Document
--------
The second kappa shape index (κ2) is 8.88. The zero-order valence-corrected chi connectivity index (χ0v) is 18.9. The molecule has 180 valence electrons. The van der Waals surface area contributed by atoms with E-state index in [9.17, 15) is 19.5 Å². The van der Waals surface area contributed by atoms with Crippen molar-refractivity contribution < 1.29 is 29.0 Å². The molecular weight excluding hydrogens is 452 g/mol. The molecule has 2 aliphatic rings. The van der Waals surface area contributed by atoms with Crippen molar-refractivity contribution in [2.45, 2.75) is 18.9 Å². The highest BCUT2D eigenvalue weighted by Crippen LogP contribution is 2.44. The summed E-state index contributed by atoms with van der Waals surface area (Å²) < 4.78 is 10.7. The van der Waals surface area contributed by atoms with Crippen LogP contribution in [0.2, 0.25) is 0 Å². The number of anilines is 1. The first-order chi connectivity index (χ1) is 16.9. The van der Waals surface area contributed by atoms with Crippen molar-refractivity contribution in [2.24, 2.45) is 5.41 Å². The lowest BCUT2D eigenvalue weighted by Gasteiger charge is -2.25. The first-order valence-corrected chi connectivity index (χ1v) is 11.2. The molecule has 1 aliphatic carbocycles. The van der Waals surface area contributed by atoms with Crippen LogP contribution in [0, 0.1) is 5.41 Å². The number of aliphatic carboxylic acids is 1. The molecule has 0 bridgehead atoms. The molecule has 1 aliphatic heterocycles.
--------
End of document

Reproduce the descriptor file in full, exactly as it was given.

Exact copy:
The second kappa shape index (κ2) is 8.88. The zero-order valence-corrected chi connectivity index (χ0v) is 18.9. The molecule has 180 valence electrons. The van der Waals surface area contributed by atoms with E-state index in [9.17, 15) is 19.5 Å². The van der Waals surface area contributed by atoms with Crippen molar-refractivity contribution < 1.29 is 29.0 Å². The molecular weight excluding hydrogens is 452 g/mol. The molecule has 2 aliphatic rings. The van der Waals surface area contributed by atoms with Crippen molar-refractivity contribution in [2.45, 2.75) is 18.9 Å². The highest BCUT2D eigenvalue weighted by Crippen LogP contribution is 2.44. The summed E-state index contributed by atoms with van der Waals surface area (Å²) < 4.78 is 10.7. The van der Waals surface area contributed by atoms with Crippen LogP contribution in [0.2, 0.25) is 0 Å². The number of anilines is 1. The first-order chi connectivity index (χ1) is 16.9. The van der Waals surface area contributed by atoms with Crippen molar-refractivity contribution in [2.24, 2.45) is 5.41 Å². The lowest BCUT2D eigenvalue weighted by Gasteiger charge is -2.25. The first-order valence-corrected chi connectivity index (χ1v) is 11.2. The molecule has 1 aliphatic carbocycles. The van der Waals surface area contributed by atoms with Crippen LogP contribution in [0, 0.1) is 5.41 Å². The number of aliphatic carboxylic acids is 1. The molecule has 0 bridgehead atoms. The molecule has 1 aliphatic heterocycles.